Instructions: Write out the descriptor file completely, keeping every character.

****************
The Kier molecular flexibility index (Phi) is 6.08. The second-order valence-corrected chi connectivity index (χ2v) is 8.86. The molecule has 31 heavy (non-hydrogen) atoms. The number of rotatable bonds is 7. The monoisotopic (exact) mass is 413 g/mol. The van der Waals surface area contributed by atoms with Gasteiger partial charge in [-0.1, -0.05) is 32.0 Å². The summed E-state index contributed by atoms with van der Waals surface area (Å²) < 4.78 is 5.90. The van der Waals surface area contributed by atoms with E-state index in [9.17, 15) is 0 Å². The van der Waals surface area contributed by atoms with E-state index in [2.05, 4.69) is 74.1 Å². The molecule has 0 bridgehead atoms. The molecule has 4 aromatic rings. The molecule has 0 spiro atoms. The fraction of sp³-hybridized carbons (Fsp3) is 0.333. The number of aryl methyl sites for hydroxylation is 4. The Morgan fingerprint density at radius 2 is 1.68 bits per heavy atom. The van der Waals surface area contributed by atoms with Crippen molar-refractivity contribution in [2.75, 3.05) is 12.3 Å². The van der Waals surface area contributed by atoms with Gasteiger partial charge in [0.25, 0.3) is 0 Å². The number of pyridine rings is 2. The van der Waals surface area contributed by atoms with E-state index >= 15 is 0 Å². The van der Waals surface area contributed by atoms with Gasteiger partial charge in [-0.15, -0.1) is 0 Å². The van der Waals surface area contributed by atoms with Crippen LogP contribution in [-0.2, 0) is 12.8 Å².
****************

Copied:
The Kier molecular flexibility index (Phi) is 6.08. The second-order valence-corrected chi connectivity index (χ2v) is 8.86. The molecule has 31 heavy (non-hydrogen) atoms. The number of rotatable bonds is 7. The monoisotopic (exact) mass is 413 g/mol. The van der Waals surface area contributed by atoms with Gasteiger partial charge in [-0.1, -0.05) is 32.0 Å². The summed E-state index contributed by atoms with van der Waals surface area (Å²) < 4.78 is 5.90. The van der Waals surface area contributed by atoms with E-state index in [9.17, 15) is 0 Å². The van der Waals surface area contributed by atoms with E-state index in [2.05, 4.69) is 74.1 Å². The molecule has 0 bridgehead atoms. The molecule has 4 aromatic rings. The molecule has 0 spiro atoms. The fraction of sp³-hybridized carbons (Fsp3) is 0.333. The number of aryl methyl sites for hydroxylation is 4. The Morgan fingerprint density at radius 2 is 1.68 bits per heavy atom. The van der Waals surface area contributed by atoms with Crippen molar-refractivity contribution in [2.75, 3.05) is 12.3 Å². The van der Waals surface area contributed by atoms with Gasteiger partial charge in [0.25, 0.3) is 0 Å². The number of pyridine rings is 2. The van der Waals surface area contributed by atoms with E-state index >= 15 is 0 Å². The van der Waals surface area contributed by atoms with Gasteiger partial charge in [-0.15, -0.1) is 0 Å². The van der Waals surface area contributed by atoms with Crippen LogP contribution in [-0.2, 0) is 12.8 Å².